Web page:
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01/06/2012 Coryton Refinery Set To Close
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Up to 500 jobs are at risk, after Petroplus' Join Administrators announced they had failed to find a buyer for the company's Coryton refinery.

Steven Pearson, Joint Administrator and partner with PwC, commented, "Together with the Petroplus management and the creditors' committee, we have worked tirelessly to explore all feasible options for the refinery. We have had contact with over 100 possible investors and purchasers. We have been unable to reach a deal to date.

"The current financing market is exceptionally difficult - capital is short and expensive. Prospective investors in the refinery faced a significant capital expenditure need, as well as a fragile market for refined oil products. These factors have conspired against us in trying to structure a deal.

"I would like to thank the management, the employees, contractors, customers and suppliers for their support and solidarity during the past four months. Without their commitment we would not have been afforded the opportunity to continue the business and explore a going concern solution."

Any closure process is likely to take up to three months, during which time discussions regarding a possible sale will continue. Since administrators were appointed to Petroplus in January, operations at Coryton have continued and some 20 million barrels of oil have been refined.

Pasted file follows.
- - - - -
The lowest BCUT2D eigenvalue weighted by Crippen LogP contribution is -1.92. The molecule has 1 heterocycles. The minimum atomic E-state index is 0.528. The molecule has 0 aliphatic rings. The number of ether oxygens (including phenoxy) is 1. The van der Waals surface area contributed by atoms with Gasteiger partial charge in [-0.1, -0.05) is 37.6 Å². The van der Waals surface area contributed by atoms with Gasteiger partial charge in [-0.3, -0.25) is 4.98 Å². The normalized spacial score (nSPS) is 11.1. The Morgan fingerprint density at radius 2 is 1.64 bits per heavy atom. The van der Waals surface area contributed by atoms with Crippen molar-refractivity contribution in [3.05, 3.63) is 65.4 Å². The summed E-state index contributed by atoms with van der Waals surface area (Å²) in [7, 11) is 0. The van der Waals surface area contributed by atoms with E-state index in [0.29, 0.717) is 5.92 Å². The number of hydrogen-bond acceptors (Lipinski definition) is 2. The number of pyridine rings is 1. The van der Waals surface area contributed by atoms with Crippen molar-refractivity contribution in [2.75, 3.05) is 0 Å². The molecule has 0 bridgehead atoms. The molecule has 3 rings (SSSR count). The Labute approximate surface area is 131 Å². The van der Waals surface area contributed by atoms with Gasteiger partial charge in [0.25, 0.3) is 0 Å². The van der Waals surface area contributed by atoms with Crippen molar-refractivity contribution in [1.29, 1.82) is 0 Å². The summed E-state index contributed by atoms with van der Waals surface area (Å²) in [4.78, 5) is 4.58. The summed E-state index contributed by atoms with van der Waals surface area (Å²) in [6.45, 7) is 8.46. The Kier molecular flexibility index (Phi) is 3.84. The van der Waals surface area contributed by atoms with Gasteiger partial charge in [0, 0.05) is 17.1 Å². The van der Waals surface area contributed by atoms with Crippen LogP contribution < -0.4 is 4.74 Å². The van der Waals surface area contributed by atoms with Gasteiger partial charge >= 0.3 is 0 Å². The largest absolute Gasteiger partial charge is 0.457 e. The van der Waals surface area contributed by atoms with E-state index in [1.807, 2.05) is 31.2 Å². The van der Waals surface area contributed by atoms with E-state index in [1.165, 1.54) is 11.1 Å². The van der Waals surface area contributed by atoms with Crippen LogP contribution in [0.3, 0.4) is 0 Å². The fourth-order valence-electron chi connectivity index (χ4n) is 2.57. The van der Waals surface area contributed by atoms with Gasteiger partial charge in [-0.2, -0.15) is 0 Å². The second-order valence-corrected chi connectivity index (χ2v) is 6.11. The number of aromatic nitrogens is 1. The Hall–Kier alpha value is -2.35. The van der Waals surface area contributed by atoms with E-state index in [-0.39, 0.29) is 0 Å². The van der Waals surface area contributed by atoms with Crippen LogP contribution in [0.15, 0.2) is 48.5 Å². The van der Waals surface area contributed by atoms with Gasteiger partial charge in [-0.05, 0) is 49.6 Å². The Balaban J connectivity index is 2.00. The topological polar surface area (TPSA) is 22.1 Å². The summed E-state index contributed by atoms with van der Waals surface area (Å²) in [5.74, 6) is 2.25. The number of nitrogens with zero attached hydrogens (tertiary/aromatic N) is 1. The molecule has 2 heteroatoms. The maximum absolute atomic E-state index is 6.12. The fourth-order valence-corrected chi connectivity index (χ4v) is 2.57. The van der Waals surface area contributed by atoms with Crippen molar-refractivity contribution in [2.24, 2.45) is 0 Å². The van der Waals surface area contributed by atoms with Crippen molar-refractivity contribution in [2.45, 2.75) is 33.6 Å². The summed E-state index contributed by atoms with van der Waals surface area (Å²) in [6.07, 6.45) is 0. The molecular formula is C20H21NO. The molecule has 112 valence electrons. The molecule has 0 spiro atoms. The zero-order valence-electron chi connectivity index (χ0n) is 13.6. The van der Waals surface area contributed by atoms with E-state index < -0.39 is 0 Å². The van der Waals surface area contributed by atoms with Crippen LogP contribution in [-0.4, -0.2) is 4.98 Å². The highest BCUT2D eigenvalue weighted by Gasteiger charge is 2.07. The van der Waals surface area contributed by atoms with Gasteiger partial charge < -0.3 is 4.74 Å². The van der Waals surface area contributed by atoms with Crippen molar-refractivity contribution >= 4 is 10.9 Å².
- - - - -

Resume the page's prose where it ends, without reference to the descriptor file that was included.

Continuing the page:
A spokesperson for the Department of Energy & Climate Change said, "It is disappointing that PWC has been unable to find a buyer for Coryton. This is particularly bad news for the workers at Coryton. The Job Centre Plus Rapid Response Service is available to support individual employees to re-enter the job market. Coryton's workforce is highly skilled and well-positioned to take advantage of new opportunities.

"We want to reassure people that there will not be any impact on fuel supply from this development. Continuing jetty operations at Coryton means that there should be no loss of supply through the terminal to London and the South East. Closure of the refinery reflects overcapacity in the European refining sector and a number of refineries have closed across Europe in recent years.

"We will continue to keep in close contact with the administrators PWC who are looking at further options for the future of the facility".

OilFiredUp.com spoke with several fuel distributors in South East England. Despite closure being the most likely option at Coryton, the consensus was that heating oil and fuel supplies were likely to be unaffected by the proposed winding down of operations. Another person familiar with the situation told OilFiredUp.com that whilst it is now all but certain that refining activities will cease, there is a strong possibility the terminal will be sold and converted into a storage depot.

Source & Copyright:
http://www.oilfiredup.com/site/news/item/1638..

 

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